Here's the scenario. You host your primary mail server at an ISP that allows SMTP (port 25) into their network. You host your backup mail server at a different ISP that also allows SMTP into their network, but blocks SMTP from leaving their network (to stop spam zombies). Here's the problem with that. When the backup mail server relay's mail to the primary mail server (who's listening on port 25) it will be blocked.
To fix this we will need a way to get the backup mail server to send it's mail to the primary mail server on a higher unblocked port. This means we have to get the primary mail server to listen on it's regular SMTP port and a new higher port.
This example will use Postfix to do this. This test was done with Postfix version 2.5. I'll assume it will work with higher versions.
We will start with the primary mail server. All we need to do is get it to listen on a second port. To do this put the following line in the /etc/postfix/master.cf file. You can put this line under the line that starts with smtpd if you like. It will make Postfix listen on port 2525. Postfix will still listen on port 25 as usual.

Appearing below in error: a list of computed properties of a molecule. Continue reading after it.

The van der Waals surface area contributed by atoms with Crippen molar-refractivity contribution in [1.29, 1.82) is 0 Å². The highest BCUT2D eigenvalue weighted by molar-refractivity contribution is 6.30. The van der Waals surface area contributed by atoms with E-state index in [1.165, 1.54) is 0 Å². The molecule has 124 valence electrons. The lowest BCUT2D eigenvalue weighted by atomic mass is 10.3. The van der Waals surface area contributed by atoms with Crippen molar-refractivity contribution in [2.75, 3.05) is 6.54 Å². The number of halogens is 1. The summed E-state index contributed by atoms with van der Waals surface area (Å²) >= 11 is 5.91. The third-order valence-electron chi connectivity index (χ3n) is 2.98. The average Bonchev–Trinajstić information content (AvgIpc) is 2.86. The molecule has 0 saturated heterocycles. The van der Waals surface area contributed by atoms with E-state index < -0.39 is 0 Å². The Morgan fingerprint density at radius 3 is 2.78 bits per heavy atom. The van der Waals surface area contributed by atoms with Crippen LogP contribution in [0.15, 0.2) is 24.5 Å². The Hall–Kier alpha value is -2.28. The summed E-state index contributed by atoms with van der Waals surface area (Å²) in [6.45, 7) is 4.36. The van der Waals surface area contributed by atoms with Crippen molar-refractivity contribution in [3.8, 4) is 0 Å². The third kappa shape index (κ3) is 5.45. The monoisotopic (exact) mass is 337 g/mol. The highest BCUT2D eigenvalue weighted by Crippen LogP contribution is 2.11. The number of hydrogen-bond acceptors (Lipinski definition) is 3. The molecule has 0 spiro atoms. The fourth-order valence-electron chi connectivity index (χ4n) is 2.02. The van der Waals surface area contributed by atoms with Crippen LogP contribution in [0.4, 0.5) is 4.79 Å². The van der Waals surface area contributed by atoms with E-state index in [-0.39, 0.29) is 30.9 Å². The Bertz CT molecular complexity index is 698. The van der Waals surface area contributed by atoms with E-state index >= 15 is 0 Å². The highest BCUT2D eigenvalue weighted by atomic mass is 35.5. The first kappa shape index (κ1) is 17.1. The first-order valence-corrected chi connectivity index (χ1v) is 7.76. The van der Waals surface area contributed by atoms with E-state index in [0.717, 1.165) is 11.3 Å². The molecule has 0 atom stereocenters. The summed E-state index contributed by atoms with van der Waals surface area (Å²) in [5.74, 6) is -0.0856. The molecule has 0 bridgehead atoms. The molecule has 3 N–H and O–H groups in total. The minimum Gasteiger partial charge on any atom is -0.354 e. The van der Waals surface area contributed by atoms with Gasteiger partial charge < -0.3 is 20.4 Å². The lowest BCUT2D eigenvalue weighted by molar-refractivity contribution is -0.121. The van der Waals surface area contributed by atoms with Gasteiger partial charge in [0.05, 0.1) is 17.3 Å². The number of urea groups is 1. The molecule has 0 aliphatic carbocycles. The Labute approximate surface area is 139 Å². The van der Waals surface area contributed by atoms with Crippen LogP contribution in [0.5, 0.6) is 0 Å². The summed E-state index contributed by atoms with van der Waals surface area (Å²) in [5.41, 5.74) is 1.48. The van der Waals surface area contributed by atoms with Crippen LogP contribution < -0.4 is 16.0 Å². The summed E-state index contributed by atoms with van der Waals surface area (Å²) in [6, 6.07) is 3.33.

2525 inet n - - - - smtpd
Then restart postfix
Now the primary mail server is listening on port 25 and port 2525. On to the backup mail server.
On the backup mail server edit the /etc/postfix/transport file. Put in the line below. Substitute pantz.org for the name of the domain you want to receive mail on. Change mail.pantz.org to the name of your primary mail server.
Now make the transport db.
That's it. No restarting postfix needed. Now when mail is delivered to the backup mail server for the pantz.org domain it will be sent to the primary mail server on port 2525 which the backup servers ISP allows out.
Don't forget to open any new ports on those firewalls since 2525 is an odd port. It's likely to be blocked.